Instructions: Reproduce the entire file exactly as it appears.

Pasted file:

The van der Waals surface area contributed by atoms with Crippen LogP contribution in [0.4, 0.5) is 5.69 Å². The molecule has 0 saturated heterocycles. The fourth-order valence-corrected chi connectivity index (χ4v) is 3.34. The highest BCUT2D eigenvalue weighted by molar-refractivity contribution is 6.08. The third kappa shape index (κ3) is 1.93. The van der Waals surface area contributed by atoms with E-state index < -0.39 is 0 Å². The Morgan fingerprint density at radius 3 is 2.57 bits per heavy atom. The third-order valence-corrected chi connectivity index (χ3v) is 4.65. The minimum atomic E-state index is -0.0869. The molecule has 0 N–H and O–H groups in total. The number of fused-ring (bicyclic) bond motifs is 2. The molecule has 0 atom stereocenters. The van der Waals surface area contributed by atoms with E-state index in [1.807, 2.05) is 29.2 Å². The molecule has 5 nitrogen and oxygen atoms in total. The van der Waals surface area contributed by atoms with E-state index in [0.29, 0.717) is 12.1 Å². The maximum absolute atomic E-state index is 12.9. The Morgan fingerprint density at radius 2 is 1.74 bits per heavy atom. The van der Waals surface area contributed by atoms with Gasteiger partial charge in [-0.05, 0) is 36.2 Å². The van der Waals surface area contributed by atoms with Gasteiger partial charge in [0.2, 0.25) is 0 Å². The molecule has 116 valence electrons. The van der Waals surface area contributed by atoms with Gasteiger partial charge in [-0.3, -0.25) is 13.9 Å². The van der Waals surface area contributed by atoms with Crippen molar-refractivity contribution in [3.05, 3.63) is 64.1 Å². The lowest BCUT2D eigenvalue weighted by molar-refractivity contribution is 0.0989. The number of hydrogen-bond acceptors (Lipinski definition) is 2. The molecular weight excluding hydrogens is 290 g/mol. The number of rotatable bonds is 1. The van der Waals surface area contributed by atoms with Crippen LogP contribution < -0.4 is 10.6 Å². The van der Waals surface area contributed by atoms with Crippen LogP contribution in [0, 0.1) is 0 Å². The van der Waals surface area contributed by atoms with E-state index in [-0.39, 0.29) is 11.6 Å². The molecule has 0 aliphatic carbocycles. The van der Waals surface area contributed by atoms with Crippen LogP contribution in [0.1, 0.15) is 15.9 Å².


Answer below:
The van der Waals surface area contributed by atoms with Crippen LogP contribution in [0.4, 0.5) is 5.69 Å². The molecule has 0 saturated heterocycles. The fourth-order valence-corrected chi connectivity index (χ4v) is 3.34. The highest BCUT2D eigenvalue weighted by molar-refractivity contribution is 6.08. The third kappa shape index (κ3) is 1.93. The van der Waals surface area contributed by atoms with E-state index < -0.39 is 0 Å². The Morgan fingerprint density at radius 3 is 2.57 bits per heavy atom. The third-order valence-corrected chi connectivity index (χ3v) is 4.65. The minimum atomic E-state index is -0.0869. The molecule has 0 N–H and O–H groups in total. The number of fused-ring (bicyclic) bond motifs is 2. The molecule has 0 atom stereocenters. The van der Waals surface area contributed by atoms with E-state index in [1.807, 2.05) is 29.2 Å². The molecule has 5 nitrogen and oxygen atoms in total. The van der Waals surface area contributed by atoms with E-state index in [0.29, 0.717) is 12.1 Å². The maximum absolute atomic E-state index is 12.9. The Morgan fingerprint density at radius 2 is 1.74 bits per heavy atom. The van der Waals surface area contributed by atoms with Gasteiger partial charge in [-0.05, 0) is 36.2 Å². The van der Waals surface area contributed by atoms with Gasteiger partial charge in [0.2, 0.25) is 0 Å². The molecule has 116 valence electrons. The van der Waals surface area contributed by atoms with Gasteiger partial charge in [-0.3, -0.25) is 13.9 Å². The van der Waals surface area contributed by atoms with Crippen molar-refractivity contribution in [3.05, 3.63) is 64.1 Å². The lowest BCUT2D eigenvalue weighted by molar-refractivity contribution is 0.0989. The number of hydrogen-bond acceptors (Lipinski definition) is 2. The molecular weight excluding hydrogens is 290 g/mol. The number of rotatable bonds is 1. The van der Waals surface area contributed by atoms with Crippen LogP contribution < -0.4 is 10.6 Å². The van der Waals surface area contributed by atoms with Crippen LogP contribution in [0, 0.1) is 0 Å². The van der Waals surface area contributed by atoms with E-state index in [-0.39, 0.29) is 11.6 Å². The molecule has 0 aliphatic carbocycles. The van der Waals surface area contributed by atoms with Crippen LogP contribution in [0.1, 0.15) is 15.9 Å².